Whether it’s paddleboarding, rafting or fly fishing, here are three quintessential Aspen river experiences to try this summer.
SUP North Star Nature Preserve
Where the Roaring Fork River meanders through the 245-acre North Star Nature Preserve just upstream of Aspen, paddlers can experience a lush riparian ecosystem rich in wildlife and scenic beauty. The flatwater section from Wildwood Lane to Stillwater Bridge is a favorite of local and visiting stand-up paddlers. Local photographer and SUP maven Jordan Curet says the stretch never gets old. “It’s truly a wild space near Aspen where you can see an incredible slice of local wildlife,” says Curet. “It’s moving water, so you’re always seeing something new and different around each corner.” She paddles North Star early in the morning or late in the evening to avoid midday crowds and enjoy the area at its most tranquil. Hamilton Sports rents SUPs.
Fly Fish the Frying Pan
Sam Merrill, a fishing guide for Basalt’s Taylor Creek Fly Shop, says you’ll have a hard time finding a river with the diversity of insects and consistency of fish than the Frying Pan River. No wonder the river that flows from above Ruedi Reservoir to the Roaring Fork River in Basalt is designated as “Gold Medal Water,” meaning the water produces 60 pounds of trout per acre, and at least 12 14-inch or larger trout per acre. “The Frying Pan offers every type of insect a f ly fisherman needs to learn about,” says Merrill. “You’ll have a hard time finding another river that’s wadable with more fish per mile.” A half-day trip with Taylor Creek (location determined the night before based on water flows, bug activity and crowds) will teach beginners the basics of fly fishing, but also about the river and the valley. And no trip is complete without a post-fishing beer at Basalt’s riverside watering hole The Tipsy Trout.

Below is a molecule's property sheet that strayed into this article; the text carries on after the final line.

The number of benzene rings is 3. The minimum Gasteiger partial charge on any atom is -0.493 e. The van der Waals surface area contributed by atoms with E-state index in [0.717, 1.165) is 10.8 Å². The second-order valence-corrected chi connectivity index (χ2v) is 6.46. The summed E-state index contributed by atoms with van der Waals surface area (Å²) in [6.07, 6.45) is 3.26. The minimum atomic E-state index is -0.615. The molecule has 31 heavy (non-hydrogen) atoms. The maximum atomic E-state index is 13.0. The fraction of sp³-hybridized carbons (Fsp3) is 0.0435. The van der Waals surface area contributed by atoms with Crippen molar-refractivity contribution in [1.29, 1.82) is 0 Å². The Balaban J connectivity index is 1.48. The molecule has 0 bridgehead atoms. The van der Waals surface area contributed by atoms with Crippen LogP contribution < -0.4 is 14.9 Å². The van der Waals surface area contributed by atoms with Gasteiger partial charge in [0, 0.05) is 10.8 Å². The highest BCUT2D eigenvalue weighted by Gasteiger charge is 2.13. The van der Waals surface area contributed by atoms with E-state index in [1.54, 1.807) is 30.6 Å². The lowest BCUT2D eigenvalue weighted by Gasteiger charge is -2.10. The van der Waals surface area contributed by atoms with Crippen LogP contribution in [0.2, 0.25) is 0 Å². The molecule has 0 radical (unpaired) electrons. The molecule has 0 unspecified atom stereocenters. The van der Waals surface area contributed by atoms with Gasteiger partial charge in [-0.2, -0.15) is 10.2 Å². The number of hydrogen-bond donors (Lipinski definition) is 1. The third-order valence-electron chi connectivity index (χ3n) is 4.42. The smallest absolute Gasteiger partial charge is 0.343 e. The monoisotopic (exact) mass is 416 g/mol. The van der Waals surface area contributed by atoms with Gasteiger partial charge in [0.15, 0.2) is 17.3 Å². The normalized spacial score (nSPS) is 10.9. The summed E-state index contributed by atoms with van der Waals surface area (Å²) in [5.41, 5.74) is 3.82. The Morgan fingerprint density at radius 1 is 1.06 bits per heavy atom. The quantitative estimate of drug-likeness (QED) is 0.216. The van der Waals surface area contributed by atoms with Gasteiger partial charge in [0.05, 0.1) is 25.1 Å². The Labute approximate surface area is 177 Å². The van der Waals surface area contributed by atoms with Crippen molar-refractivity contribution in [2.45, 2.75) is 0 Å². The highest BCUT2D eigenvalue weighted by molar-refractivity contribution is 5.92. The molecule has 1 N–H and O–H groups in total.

Whitewater Raft the Roaring Fork
Elk Mountain Expeditions isn’t the largest whitewater rafting company in the valley, but it prides itself on running smaller group trips focused on quality. “Rafting puts all ages and abilities together in one boat, so families and groups can connect while sharing a fun and memorable experience and seeing more of the valley,” says Elk Mountain Expeditions manager Kira Vicenti. The company’s half-day rafting trips include the notorious Slaughterhouse section of the Roaring Fork River just below Aspen, a Class IV whitewater adventure for those willing to navigate granite boulder gardens and a small waterfall (must be 14 years or older). The Upper Roaring Fork run is a tamer yet entertaining section of Class III whitewater suitable for families just downstream. And for families with young children or adults who are seeking a mellow river trip with ripples instead of rapids, the Lower Roaring Fork serves up a mild river experience with beautiful scenery.
Photography by: PHOTOGRAPHED BY JORDAN CURET